At the coordinator-based FLS center, the coordinator (often a nurse) acts as a central player in the establishing of patient connections, orthopedic surgeons, radiologists, and attending physicians. Coordinators help bridge the nursing gap by supporting identification, investigation, initiation of treatment, and patient follow-up. Medics has opened the way to effectively manage patients at high risk of developing another fracture. In addition, nurses are in a unique and important role as nurses responsible for enhancing their daily lives by building relationships with patients and families.
Based on the results of this systematic review, the role of the FLS coordinator are summarized by explaining the need for osteoporosis evaluation and management, promoting follow-up with primary physicians, recognizing patients, collecting data, evaluating patients, obtaining research approval, casual or daily follow-up, consulting with physicians or transferring information to physicians, coordinating the test. Yuksel et al. [67] reported that osteoporosis assessment was increased, but there were many patients who did not receive appropriate care. For this reason, the authors of these studies attempted to explain the lack of knowledge of the patient and general practitioner, a lack of awareness of current treatment guidelines by both family physicians and orthopedic surgeons, and a perception by orthopedic surgeons. practitioners, poor compliance with prescribed medications and a general lack of communication between all health care providers involved in managing a patient with a fragility fracture. There is a lack of understanding and communication between the patient and the medical staff about this condition, and continuous management of the patient is needed, and this can be done by the coordinator. So, as the results of our study, the most commonly mentioned and important role of the coordinator may be explaining the need for osteoporosis evaluation and management to patients and their families.
Mentions of Coordinator training were observed in 6 studies [17,34,42,44,59,66]. A study by Gardner et al. [42] mentioned that coordinators trained regarding the discussion of the role of osteoporosis in hip fractures, the importance of preventing future fractures, and the effectiveness of currently available therapies. Majumdar et al. [55] stated that the experienced nurse had additional training and expertise in the diagnosis and treatment of osteoporosis. Huntjens et al. [34] described that fracture nurse trained in osteoporosis management and fall risk-assessment [17,34, 42,44]. Mentioned only trained nurses and did not give specific details [59,66].
Although the exact career is not described in many studies, the most commonly mentioned career is a nurse. In terms of medical experience, a nurse may be very suitable for the coordinator and may not require much additional training. Depending on the names of specialist nurses, rheumatology nurse managers, orthopedic nurses, and fracture liaison nurses, you can estimate the major department of nurse affiliation or program operation [22,25,52,58].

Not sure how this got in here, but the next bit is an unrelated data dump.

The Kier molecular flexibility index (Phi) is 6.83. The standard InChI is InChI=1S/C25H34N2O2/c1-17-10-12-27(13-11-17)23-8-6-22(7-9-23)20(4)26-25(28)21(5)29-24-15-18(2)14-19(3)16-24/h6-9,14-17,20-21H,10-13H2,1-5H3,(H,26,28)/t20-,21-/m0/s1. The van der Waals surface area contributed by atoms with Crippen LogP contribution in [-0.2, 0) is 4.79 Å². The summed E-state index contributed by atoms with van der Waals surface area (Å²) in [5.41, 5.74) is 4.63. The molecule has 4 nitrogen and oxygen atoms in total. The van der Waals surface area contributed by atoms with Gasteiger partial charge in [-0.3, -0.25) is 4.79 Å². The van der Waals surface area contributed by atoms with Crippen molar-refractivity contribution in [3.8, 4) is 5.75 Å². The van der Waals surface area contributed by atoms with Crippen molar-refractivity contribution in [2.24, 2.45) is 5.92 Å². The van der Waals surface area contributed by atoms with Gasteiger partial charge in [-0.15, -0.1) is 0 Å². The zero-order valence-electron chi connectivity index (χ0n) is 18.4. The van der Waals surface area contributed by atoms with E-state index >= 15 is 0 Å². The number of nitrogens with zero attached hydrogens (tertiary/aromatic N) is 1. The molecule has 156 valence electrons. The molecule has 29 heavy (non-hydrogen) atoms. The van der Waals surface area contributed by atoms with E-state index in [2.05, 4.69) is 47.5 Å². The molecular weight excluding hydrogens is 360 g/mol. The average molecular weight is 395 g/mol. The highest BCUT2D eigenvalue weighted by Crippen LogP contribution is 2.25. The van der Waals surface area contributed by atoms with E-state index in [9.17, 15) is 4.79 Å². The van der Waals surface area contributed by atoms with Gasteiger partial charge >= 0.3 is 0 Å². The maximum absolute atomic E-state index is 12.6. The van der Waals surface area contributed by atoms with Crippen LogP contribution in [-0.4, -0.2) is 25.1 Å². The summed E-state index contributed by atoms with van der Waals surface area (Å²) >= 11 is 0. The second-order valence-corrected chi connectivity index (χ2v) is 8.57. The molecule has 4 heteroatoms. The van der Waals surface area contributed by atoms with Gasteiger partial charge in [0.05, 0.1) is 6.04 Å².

In the included studies, the types of fractures for the prevention program also varied. In the study of Kuo et al. [64], all minimal trauma fractures were included, but fractures of finger, toe, and skull were excluded. The subjects of Eekman et al. [46] were similar to that of Kuo’s study, but were excluded facial bone fractures. Because the study of Collinge et al. [51] covers all fracture patients over the age of 18, all fractures in addition to low energy trauma were included in the study. Surely, hip was the most frequently mentioned fracture sites managed by the FLS program. In some studies, vertebral fractures were excluded because they did not increase mortality [5,34]. Hurrington and Lease [50] and Beaton et al. [2] included pelvic fractures in the subjects.
This study has several limitations. First, only limited information could be extracted from these selected papers. Although included studies have reported the role of the FLS coordinator, most studies do not mention detailed protocols of an education program for FLS coordinator. Therefore, it is important to share information on the role of FLS coordinator, and actual educational programs of the FLS coordinator through consensus meetings and academic meeting on different continents. Second, we only included papers that were found after a systematic search against scientific databases. Thus, grey literature on this topic, including abstracts of presentations at meetings on FLS, was not included in this systematic review. Third, we have included retrospective studies, and it may make some biases for data analysis. But, we didn’t perform statistical analysis and just collected for the descriptions of the role of coordination in FLS. Thus, we believe that there are a few possibility for risk of bias by including retrospective studies in our study.